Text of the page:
We arrived but a couple weeks later to Munich, we wouldn’t have been able to secure accommodation due to the vastly popular Octoberfest, which is a city wide celebration of the Bavarian spirit. The city is also home to the second biggest football arena in Germany and as such attracts great number of football fans.
In summary, travelling through Bavaria has been an interesting experience and we leant a lot about their history. Both the positive and the negative aspects which are important when trying to understand why Germany is how it is today.
Brussels – the city of art, design and architecture
Upon arriving in Brussels we quickly realised exactly how important art, design and architecture is to the Brusseleers. With its generous assortment of public art, intriguing architecture and socially engaging urban spaces like Mont Des Arts, Brussels Park and Le Botanique, it is no wonder why the city has fostered so many talented and creative minds. Like Victor Horta, who is generally considered the father of the architectural styling of art nouveau. On our second day in Brussels we were fortunate to be granted audience with architect site manager for the Grand Place, Paula Cordeiro and general director of the urbanisation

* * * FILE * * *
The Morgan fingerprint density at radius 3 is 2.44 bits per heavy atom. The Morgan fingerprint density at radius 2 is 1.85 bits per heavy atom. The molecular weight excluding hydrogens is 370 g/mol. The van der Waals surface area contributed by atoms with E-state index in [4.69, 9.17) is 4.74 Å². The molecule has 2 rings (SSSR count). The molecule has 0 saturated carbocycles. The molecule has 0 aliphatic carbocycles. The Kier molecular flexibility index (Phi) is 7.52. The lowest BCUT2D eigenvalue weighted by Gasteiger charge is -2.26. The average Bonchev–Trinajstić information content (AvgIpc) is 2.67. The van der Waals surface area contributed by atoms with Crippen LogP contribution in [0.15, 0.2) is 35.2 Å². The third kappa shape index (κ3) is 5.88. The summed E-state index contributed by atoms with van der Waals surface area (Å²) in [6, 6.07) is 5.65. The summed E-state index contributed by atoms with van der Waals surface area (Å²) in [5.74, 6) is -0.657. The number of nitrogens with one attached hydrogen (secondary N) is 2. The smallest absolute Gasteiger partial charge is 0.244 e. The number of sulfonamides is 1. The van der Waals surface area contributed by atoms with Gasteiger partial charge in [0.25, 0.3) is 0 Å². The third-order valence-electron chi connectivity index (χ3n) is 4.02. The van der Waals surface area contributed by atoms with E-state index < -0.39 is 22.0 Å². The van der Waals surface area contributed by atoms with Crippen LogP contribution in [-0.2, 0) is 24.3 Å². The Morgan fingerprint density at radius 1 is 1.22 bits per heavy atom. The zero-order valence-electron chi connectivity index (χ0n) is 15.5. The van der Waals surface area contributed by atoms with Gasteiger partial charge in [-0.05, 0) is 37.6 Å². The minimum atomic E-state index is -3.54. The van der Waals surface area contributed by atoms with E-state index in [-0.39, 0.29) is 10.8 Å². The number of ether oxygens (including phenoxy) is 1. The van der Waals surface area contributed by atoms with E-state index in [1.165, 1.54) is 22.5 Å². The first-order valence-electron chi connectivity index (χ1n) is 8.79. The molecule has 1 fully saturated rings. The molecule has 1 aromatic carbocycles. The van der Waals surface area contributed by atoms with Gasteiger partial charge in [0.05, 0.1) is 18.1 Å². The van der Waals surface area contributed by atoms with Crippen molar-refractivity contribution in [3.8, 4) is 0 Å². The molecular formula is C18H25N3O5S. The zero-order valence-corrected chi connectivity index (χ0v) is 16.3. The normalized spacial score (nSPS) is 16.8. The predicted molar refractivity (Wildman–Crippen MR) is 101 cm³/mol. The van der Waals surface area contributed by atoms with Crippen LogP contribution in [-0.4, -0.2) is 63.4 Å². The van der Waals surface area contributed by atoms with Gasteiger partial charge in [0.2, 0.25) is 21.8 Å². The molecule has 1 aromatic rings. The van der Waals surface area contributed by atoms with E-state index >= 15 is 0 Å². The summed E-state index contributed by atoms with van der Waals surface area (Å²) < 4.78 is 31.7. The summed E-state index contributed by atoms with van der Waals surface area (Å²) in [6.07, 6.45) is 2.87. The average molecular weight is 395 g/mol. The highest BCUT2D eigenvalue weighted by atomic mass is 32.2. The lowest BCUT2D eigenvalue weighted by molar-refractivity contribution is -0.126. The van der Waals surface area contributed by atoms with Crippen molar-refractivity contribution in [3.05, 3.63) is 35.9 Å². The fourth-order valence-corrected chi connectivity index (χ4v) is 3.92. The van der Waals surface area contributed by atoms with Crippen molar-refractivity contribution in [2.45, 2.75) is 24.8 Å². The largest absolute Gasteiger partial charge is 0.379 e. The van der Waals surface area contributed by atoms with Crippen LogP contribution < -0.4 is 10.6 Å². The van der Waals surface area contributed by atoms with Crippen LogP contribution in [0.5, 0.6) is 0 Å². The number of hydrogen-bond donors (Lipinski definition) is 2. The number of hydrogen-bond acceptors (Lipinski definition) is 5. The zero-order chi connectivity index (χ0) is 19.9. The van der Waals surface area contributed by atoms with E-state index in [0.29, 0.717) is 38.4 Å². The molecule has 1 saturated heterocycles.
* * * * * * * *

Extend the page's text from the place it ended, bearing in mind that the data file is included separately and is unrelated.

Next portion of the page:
department in Brussels Michael Goetynck. They thought us a lot about the history of the Grand Place and the preservation processes that concerns the are before taking us on an exclusive tour up the 96 metre tall spire of the iconic Broodhuis. From there we could see most of